Thomas P. Gibbons

I’ll deal with the SLR question maybe Gerald, you can handle the broader question on the regulatory landscape.

In terms of – for I think everybody in the industry and certainly the big institutions. They can be more balance sheet sensitive. So use of the balance sheet is going to come to play with a higher cost. So that, as we look at any of our businesses, the balance sheet intensive businesses, they are going to come under tighter scrutiny, and can we make the returns, and how do we squeeze the returns out of them. Part of the reason that we frankly we like the investment management business because there is no balance sheet things that comes with that. So I think that is a question that we – that all large financial institutions are dealing with right now. Gerald, I don’t know, if you want to comment on the regulatory.

Gerald L. Hassell

Well. The regulatory fronts and I guess the thing that’s challenging for all of us is, the lack of harmonization across the regulatory environment with Basel adopts the U.S. has a different standard, U.K. has different standard, the ECB has a different standard. It’s particularly challenging to all of us to determine what's the right mix of businesses and use of balance sheet or not, with these changing environment.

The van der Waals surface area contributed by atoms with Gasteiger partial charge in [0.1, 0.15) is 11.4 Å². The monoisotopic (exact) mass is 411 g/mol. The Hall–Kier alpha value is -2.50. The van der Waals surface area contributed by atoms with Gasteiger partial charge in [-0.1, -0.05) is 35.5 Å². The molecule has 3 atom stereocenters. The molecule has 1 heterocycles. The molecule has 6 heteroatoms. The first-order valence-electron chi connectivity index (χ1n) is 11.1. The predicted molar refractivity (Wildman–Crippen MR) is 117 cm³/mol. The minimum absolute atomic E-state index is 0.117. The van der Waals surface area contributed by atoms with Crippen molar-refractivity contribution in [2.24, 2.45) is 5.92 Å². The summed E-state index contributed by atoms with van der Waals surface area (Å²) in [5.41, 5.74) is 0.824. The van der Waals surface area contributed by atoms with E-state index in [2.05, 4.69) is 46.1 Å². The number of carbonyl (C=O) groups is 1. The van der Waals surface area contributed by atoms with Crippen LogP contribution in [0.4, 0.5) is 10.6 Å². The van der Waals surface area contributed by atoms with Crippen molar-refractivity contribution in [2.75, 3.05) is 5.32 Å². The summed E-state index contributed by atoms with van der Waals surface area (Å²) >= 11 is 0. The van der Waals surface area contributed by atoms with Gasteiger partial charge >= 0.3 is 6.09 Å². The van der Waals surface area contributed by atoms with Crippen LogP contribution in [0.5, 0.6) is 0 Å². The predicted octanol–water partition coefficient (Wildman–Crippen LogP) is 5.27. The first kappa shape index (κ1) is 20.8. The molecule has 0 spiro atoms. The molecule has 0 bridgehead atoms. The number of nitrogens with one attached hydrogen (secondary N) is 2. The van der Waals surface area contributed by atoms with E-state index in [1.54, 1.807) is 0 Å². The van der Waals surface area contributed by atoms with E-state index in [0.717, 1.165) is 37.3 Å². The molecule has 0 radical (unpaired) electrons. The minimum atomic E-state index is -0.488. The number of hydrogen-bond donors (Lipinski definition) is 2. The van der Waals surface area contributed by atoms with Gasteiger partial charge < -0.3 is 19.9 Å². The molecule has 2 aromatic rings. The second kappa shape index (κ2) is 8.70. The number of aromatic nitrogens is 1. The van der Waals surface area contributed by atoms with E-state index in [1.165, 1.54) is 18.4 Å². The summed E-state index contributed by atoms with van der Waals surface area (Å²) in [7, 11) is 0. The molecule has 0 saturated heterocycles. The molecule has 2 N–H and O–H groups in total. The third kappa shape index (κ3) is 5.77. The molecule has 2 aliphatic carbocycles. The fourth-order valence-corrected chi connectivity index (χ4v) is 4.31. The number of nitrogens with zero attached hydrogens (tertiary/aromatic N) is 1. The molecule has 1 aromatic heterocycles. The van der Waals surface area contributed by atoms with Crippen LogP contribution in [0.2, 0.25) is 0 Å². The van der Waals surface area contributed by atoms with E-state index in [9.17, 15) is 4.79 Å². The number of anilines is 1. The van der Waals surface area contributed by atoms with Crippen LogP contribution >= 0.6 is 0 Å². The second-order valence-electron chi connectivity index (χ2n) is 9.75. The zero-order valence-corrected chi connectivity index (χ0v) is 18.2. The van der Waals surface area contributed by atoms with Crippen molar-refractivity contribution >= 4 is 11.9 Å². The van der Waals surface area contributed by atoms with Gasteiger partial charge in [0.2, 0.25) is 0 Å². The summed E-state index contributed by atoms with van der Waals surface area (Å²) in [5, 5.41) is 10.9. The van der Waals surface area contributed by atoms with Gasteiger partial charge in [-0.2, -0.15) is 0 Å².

We’re starting to get a little more clarity around it. And it’s – we’re certainly very focused as the company around making sure our business model performs well in the new environment, other firms are going to the same decision making process. I think as Todd pointed out anything that’s balance sheet intensive is either to shrink or get priced up. And I think that’s one of the things the regulators are looking for, is to make sure risk is peripherally placed in the marketplace or stop doing the activity and so I think that’s going to be some of the changes you see more broadly across the industry.

Ashley N. Serrao – Credit Suisse Securities LLC

Great, thanks for taking my questions.

Operator

Thank you. The next question is from Rob Rutschow with CLSA.

Rob C. Rutschow – CLSA Americas LLC

Hi, good morning, thanks for taking my question. The first question is on expenses, you had close to a 10% decline in the employee benefit expenses sequentially. And if I’m reading the numbers right, you also eliminated and some liability for capital purposes so, with the sequential change just through to a change in assumptions or is there something else you’re doing there that allows you to produce those things and expenses.

Thomas P. Gibbons